October 2, 2007

Not to Be That Guy (Yet Again), But...

Justin Katz

I certainly don't want to raise opposition to men battling cancer, but I'm a little confused, and not entirely assuaged by this:

Providence Firefighters James Petersen Jr. and Jay Briddy have colon cancer, and Lt. Steven Schora has lymphoma. All three are out injured — Petersen since 2005, Briddy since 2004 and Schora since 1997. They are still paid their full salaries and benefits in anticipation that they’ll return to work. But their doctors have told them they aren’t well enough.

Firefighters can retire after 20 years with a pension equaling 50 percent of salary. An accidental-disability pension — which is what the union wants for firefighters with cancer — equals two-thirds of salary, tax-free, with full benefits. Disabled firefighters can also take back all the money they’ve contributed to the pension system, with interest.

According to WebMD, while the causes of both colon cancer and lymphoma remain mysterious, environmental hazards are still considered likely suspects, and if firefighters are exposed to such hazards, the presumption ought to be in their favor. But for all of the noise, I'm not clear on the specifics of the current controversy.

Mr. Schora, for instance, appears to have been collecting full pay and benefits for ten years while on the injured list. Presumably, even if he never makes it back to work, after 20 years, he can retire with the 50% pension. Is the union saying that, in that case, he ought to get the two-thirds pension (etc.), or would he be able to retire sooner because of disability? If he beats the cancer before retirement; does he go back to the regular pension, or would his designation be clinched? Do all other cities offer that deal, or are there a handful that the guys in Providence would like to emulate?

I don't wish to be unduly contentious, but the union ought to consider other people's perspective. As somebody who periodically comes into contact with asbestos, for example, there's a chance that I could contract job-related colon cancer. If that were to happen, I'd be on my own.

Now, I'm not arguing that everybody ought to be in my undesirable circumstances, but part of the reason I'm in them is the horrible absence of opportunity in this state, and part of the reason for that absence is the government and public sector's unsustainable generosity. That being the case, I guess I'm just not as ready to submit to the tone du jour and be relieved that the union didn't actually intend to threaten the disaster drill. Starting from my personal baseline of zero pension and zero concessions should I find myself battling cancer, I'm left with the question of why decades of full pay and a 50% pension isn't enough for people who are surviving their own battles. I also wonder whether improved tracking of hazardous incidents that may result in disease couldn't be put forward as a compromise governing future cases.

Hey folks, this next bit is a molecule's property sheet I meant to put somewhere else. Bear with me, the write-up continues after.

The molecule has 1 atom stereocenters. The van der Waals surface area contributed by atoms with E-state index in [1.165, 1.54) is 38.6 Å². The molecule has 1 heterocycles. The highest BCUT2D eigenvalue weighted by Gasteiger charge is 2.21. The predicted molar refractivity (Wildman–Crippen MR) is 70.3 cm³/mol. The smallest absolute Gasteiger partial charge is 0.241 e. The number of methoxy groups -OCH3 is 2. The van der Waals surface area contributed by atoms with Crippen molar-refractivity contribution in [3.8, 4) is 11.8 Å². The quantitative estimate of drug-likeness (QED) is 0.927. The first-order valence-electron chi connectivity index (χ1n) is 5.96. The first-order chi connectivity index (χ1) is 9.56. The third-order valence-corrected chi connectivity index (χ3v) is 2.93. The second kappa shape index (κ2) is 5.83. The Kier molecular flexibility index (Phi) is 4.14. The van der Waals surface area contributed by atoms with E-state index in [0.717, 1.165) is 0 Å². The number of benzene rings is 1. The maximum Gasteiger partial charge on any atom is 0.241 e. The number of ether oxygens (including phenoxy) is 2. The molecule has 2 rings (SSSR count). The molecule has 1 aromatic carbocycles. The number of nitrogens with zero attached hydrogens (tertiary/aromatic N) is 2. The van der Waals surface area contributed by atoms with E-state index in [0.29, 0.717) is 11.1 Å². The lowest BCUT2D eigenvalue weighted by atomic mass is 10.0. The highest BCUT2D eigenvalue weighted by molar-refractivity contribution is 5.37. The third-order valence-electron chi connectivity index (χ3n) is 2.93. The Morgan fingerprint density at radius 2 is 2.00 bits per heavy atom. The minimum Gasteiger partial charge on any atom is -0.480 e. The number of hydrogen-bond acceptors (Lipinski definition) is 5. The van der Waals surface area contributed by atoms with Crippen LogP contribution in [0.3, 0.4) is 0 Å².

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A few answers. Thirty-eight of the thirty nine cities and towns in Rhode Island offer firefighters a presumtive disability pension in the case of cancer. Thirty-nine states and six Canadian provinces offer the same. Providence skirts state law with it's Home Rule Charter. I don't know if other communities have that device in place, if they do they haven't felt the need to use it.

The presumtive cancer clause is a good benefit offered as part of the overall compensation package. It is not a contractual issue subject to negotiation, it is state law.

A 50% pension after 20 years is another good benefit offered as part of the compensation package. We pay 9 1/2% of our salary every week into the pension fund. We are not eligable for social security. Before 20 years a disability pension of 45 % is offered, if disabled. The firefighters in question may be forced into that catagory, unlike most other firefighters in most other places.

Coming into contact with asbestos in a controlled atmosphere is dangerous enough. When it is subject to extreme heat, in a smoke filled atmosphere with no way of even knowing it is there until the smoke clears is altogether different.

Our society should strive to protect the workers who make this country work. Why emulate a company that puts profit before worker safety and financial security? Instead of knocking down government programs that ensure a decent standard of living for disabled workers our time would be better spent improving conditions for everybody. The money is there in the private sector, take a look around, it's right there in front of you. Getting people to do the right thing is the problem.

Public sector money is so badly mismanaged and spent the welfare of disabled workers becomes suspect. Before any other programs, tax breaks for big corperations or other unnecessary spending is implemented we need to take care of our own people, public and privately employed.

Posted by: michael at October 2, 2007 8:30 AM

I thought everybody got automatic disability for life whenever they got any cancer. LOL. Police and fire-the progressives royalty.

Posted by: Mike at October 2, 2007 8:40 AM

Michael, are these guys wearing SCBAs when interior firefighting?

Posted by: Greg at October 2, 2007 8:56 AM


Lt. Schora spoke at length on Sunday. He's been receiving chemotherapy off and on since 1997, so being on active duty for all of that time would have potentially meant receiving chemo one week and running into a burning building the next, which can't be helpful to the chemo.

If I understand the issue properly, the city is trying to move the three firefighters into the regular disability pension (45%) instead of the cancer disability pension (66%).